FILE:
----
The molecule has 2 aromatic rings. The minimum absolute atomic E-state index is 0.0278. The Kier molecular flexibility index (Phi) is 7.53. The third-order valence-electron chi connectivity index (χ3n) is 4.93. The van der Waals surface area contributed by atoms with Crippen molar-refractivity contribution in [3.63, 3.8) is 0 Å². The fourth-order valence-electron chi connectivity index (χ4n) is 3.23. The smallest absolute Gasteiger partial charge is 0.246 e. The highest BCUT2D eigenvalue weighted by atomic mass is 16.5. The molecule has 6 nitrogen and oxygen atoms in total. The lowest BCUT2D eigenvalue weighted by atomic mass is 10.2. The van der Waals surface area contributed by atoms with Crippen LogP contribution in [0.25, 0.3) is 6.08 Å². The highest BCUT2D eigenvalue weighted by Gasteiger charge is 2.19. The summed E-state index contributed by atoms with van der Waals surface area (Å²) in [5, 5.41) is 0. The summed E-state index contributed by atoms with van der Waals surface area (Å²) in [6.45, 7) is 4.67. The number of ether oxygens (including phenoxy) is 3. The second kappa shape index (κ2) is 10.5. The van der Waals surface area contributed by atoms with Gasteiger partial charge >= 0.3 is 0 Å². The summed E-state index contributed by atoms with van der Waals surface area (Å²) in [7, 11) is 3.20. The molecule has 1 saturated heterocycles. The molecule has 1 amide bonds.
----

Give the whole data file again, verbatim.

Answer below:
The molecule has 2 aromatic rings. The minimum absolute atomic E-state index is 0.0278. The Kier molecular flexibility index (Phi) is 7.53. The third-order valence-electron chi connectivity index (χ3n) is 4.93. The van der Waals surface area contributed by atoms with Crippen molar-refractivity contribution in [3.63, 3.8) is 0 Å². The fourth-order valence-electron chi connectivity index (χ4n) is 3.23. The smallest absolute Gasteiger partial charge is 0.246 e. The highest BCUT2D eigenvalue weighted by atomic mass is 16.5. The molecule has 6 nitrogen and oxygen atoms in total. The lowest BCUT2D eigenvalue weighted by atomic mass is 10.2. The van der Waals surface area contributed by atoms with Crippen LogP contribution in [0.25, 0.3) is 6.08 Å². The highest BCUT2D eigenvalue weighted by Gasteiger charge is 2.19. The summed E-state index contributed by atoms with van der Waals surface area (Å²) in [5, 5.41) is 0. The summed E-state index contributed by atoms with van der Waals surface area (Å²) in [6.45, 7) is 4.67. The number of ether oxygens (including phenoxy) is 3. The second kappa shape index (κ2) is 10.5. The van der Waals surface area contributed by atoms with Gasteiger partial charge >= 0.3 is 0 Å². The summed E-state index contributed by atoms with van der Waals surface area (Å²) in [7, 11) is 3.20. The molecule has 1 saturated heterocycles. The molecule has 1 amide bonds.